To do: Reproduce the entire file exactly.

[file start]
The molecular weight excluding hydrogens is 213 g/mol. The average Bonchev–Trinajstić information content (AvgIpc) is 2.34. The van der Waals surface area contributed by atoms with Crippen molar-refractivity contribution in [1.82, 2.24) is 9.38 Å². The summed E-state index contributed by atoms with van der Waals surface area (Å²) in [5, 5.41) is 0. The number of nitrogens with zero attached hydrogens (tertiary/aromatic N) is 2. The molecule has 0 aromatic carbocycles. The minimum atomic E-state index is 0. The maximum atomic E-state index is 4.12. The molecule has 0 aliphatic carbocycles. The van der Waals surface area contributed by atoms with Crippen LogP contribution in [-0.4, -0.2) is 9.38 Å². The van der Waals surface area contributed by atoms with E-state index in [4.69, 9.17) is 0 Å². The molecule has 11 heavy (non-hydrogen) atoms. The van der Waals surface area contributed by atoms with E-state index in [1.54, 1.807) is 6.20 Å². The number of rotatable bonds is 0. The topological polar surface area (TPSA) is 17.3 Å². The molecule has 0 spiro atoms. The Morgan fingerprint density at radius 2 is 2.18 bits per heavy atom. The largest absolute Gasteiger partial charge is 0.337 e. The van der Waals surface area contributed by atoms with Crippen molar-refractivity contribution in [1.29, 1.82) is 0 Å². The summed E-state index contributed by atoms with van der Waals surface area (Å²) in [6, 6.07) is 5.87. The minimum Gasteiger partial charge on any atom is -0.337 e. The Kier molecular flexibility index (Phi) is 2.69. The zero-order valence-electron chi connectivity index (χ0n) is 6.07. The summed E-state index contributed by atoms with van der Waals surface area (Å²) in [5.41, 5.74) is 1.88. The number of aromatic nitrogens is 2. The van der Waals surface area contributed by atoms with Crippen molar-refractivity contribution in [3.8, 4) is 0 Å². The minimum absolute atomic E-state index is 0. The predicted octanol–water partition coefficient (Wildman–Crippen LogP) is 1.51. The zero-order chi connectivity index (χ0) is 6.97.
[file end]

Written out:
The molecular weight excluding hydrogens is 213 g/mol. The average Bonchev–Trinajstić information content (AvgIpc) is 2.34. The van der Waals surface area contributed by atoms with Crippen molar-refractivity contribution in [1.82, 2.24) is 9.38 Å². The summed E-state index contributed by atoms with van der Waals surface area (Å²) in [5, 5.41) is 0. The number of nitrogens with zero attached hydrogens (tertiary/aromatic N) is 2. The molecule has 0 aromatic carbocycles. The minimum atomic E-state index is 0. The maximum atomic E-state index is 4.12. The molecule has 0 aliphatic carbocycles. The van der Waals surface area contributed by atoms with Crippen LogP contribution in [-0.4, -0.2) is 9.38 Å². The van der Waals surface area contributed by atoms with E-state index in [4.69, 9.17) is 0 Å². The molecule has 11 heavy (non-hydrogen) atoms. The van der Waals surface area contributed by atoms with E-state index in [1.54, 1.807) is 6.20 Å². The number of rotatable bonds is 0. The topological polar surface area (TPSA) is 17.3 Å². The molecule has 0 spiro atoms. The Morgan fingerprint density at radius 2 is 2.18 bits per heavy atom. The largest absolute Gasteiger partial charge is 0.337 e. The van der Waals surface area contributed by atoms with Crippen molar-refractivity contribution in [1.29, 1.82) is 0 Å². The summed E-state index contributed by atoms with van der Waals surface area (Å²) in [6, 6.07) is 5.87. The minimum Gasteiger partial charge on any atom is -0.337 e. The Kier molecular flexibility index (Phi) is 2.69. The zero-order valence-electron chi connectivity index (χ0n) is 6.07. The summed E-state index contributed by atoms with van der Waals surface area (Å²) in [5.41, 5.74) is 1.88. The number of aromatic nitrogens is 2. The van der Waals surface area contributed by atoms with Crippen molar-refractivity contribution in [3.8, 4) is 0 Å². The minimum absolute atomic E-state index is 0. The predicted octanol–water partition coefficient (Wildman–Crippen LogP) is 1.51. The zero-order chi connectivity index (χ0) is 6.97.